Food porn

Pornography involves watching somebody else have sex.  In South Korea, there is a new fad of watching somebody else eat.  It’s being called “gastronomical voyeurism.”

The news story, excerpted after the jump, speculates on some reasons:  More and more Koreans are living by themselves and miss the social interaction of eating with someone.  Many Koreans are on diets, restricting what they eat to the point of being able to take vicarious pleasure in watching someone eat sumptuous food for hours.  But I wonder if it is something even more primal.

Human beings have a powerful appetite for both sex and food.  Both offer intense sensual pleasure.  Could there be a relationship between the capacity to take sexual pleasure from a visual image on a screen–which is also quite odd, if you think about it– and the capacity to take gastronomical pleasure from a visual image on a screen?  Do both represent some kind of twisted evolution or devolution?  Another example of the visual image infecting and dominating every other sense and our entire sensibility?

And is what South Koreans are doing any different from what we Americans do when we watch the Food Channel and obsess over restaurant reviews?  Is that too a kind of disordered appetite?  After all, the Seven Deadly Sins included both lust and gluttony.  Is there a connection?  Or is our love of food–including the relatively new phenomena of watching television shows about food and idolizing chefs as the new rock stars–a completely innocent pleasure?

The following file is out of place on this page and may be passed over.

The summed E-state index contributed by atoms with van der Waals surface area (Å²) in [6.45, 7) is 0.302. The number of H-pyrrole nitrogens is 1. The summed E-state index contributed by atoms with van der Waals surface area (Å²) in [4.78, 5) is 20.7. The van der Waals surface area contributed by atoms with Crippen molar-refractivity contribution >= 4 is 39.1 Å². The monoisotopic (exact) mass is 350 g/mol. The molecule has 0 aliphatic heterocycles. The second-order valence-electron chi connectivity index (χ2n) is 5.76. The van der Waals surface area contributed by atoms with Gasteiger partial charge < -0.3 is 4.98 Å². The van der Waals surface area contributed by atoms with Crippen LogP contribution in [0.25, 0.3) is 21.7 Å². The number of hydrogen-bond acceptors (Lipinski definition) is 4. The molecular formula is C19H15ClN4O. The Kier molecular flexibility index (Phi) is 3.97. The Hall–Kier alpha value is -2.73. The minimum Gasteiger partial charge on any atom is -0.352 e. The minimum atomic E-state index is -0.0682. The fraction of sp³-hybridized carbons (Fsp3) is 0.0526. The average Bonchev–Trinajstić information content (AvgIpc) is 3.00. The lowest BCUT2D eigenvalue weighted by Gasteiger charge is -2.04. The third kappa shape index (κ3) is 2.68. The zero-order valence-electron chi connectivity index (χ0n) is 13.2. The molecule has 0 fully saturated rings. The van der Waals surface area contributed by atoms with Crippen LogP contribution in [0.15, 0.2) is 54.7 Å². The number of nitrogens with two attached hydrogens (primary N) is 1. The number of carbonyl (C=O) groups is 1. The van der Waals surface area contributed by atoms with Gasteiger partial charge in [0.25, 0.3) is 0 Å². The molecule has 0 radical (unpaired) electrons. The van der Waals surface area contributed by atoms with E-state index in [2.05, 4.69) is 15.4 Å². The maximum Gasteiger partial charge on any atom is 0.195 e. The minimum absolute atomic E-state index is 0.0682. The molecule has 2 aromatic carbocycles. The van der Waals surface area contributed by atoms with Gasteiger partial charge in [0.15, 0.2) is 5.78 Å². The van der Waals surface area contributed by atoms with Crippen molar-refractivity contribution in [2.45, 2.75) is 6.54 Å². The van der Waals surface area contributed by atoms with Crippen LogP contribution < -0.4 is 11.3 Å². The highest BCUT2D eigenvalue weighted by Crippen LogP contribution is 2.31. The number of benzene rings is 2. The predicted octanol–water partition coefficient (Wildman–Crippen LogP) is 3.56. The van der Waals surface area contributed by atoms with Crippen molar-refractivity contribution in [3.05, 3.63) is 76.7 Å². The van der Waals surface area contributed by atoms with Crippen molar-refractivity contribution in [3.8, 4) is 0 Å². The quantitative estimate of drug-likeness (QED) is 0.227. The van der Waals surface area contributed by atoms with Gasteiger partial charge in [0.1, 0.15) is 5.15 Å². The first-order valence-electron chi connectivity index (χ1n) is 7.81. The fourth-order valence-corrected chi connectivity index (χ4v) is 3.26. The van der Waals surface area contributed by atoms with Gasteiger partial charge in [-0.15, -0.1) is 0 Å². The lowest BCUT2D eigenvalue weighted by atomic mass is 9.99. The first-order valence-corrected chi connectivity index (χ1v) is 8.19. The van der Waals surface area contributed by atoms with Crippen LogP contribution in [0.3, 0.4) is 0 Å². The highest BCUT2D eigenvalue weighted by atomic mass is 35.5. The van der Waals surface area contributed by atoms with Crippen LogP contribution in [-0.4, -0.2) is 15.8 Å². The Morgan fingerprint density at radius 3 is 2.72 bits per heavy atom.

From This lady earns more than $9,000 a month by eating food in front of a webcam | Odd News – Yahoo News:

34-year-old Park Seo-yeon used to work for a consulting firm but has left that job. Why? She’s earning more than $9,000 a month to eat on camera. Going by the name, “The Diva,” she sits down to a table of food and eats for up to three hours. Her viewers chat with her and send her “virtual balloons,” which Reuters says, “translate into cash.”

So, what’s the deal? The Diva thinks it’s about enjoying something through someone else, “People enjoy the vicarious pleasure with my online show when they can’t eat that much, or don’t want to eat food at night, or are on a diet.” One of The Diva’s fans, 26-year-old Park Sun-Young says it’s about approximating the feeling of having company, “It feels as if I am eating that much food with her. I think that’s what the show is about. And probably, it’s comforting for people who eat alone.” Apparently, eating alone is something that is happening more and more in South Korea. Reuters points out that within 15 years, a third of the nation’s population could be comprised of one-person households, the fastest rate amongst developed countries.

 

About Gene Veith

Professor of Literature at Patrick Henry College, the Director of the Cranach Institute at Concordia Theological Seminary, a columnist for World Magazine and TableTalk, and the author of 18 books on different facets of Christianity & Culture.


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